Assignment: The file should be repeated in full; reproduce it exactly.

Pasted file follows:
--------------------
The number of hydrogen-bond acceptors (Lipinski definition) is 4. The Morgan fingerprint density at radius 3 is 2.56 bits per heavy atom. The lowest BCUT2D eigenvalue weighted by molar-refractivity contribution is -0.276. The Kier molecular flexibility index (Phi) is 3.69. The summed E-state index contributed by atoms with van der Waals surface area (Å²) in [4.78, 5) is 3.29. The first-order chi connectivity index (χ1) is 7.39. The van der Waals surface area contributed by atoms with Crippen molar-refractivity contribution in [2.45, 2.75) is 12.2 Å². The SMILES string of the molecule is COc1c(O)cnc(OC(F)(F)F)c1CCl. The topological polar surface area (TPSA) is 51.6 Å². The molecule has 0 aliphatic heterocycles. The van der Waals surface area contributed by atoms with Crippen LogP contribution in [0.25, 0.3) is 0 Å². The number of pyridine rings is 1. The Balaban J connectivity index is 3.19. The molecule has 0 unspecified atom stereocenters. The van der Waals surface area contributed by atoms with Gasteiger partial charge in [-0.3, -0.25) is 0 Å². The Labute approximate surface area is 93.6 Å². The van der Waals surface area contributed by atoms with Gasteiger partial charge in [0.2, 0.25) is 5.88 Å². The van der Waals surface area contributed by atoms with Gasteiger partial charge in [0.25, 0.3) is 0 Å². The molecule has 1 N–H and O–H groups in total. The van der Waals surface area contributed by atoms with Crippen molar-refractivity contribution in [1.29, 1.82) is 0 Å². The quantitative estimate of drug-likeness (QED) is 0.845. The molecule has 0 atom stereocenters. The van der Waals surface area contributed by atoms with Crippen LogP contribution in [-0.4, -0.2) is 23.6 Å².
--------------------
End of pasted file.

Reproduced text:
The number of hydrogen-bond acceptors (Lipinski definition) is 4. The Morgan fingerprint density at radius 3 is 2.56 bits per heavy atom. The lowest BCUT2D eigenvalue weighted by molar-refractivity contribution is -0.276. The Kier molecular flexibility index (Phi) is 3.69. The summed E-state index contributed by atoms with van der Waals surface area (Å²) in [4.78, 5) is 3.29. The first-order chi connectivity index (χ1) is 7.39. The van der Waals surface area contributed by atoms with Crippen molar-refractivity contribution in [2.45, 2.75) is 12.2 Å². The SMILES string of the molecule is COc1c(O)cnc(OC(F)(F)F)c1CCl. The topological polar surface area (TPSA) is 51.6 Å². The molecule has 0 aliphatic heterocycles. The van der Waals surface area contributed by atoms with Crippen LogP contribution in [0.25, 0.3) is 0 Å². The number of pyridine rings is 1. The Balaban J connectivity index is 3.19. The molecule has 0 unspecified atom stereocenters. The van der Waals surface area contributed by atoms with Gasteiger partial charge in [-0.3, -0.25) is 0 Å². The Labute approximate surface area is 93.6 Å². The van der Waals surface area contributed by atoms with Gasteiger partial charge in [0.2, 0.25) is 5.88 Å². The van der Waals surface area contributed by atoms with Gasteiger partial charge in [0.25, 0.3) is 0 Å². The molecule has 1 N–H and O–H groups in total. The van der Waals surface area contributed by atoms with Crippen molar-refractivity contribution in [1.29, 1.82) is 0 Å². The quantitative estimate of drug-likeness (QED) is 0.845. The molecule has 0 atom stereocenters. The van der Waals surface area contributed by atoms with Crippen LogP contribution in [-0.4, -0.2) is 23.6 Å².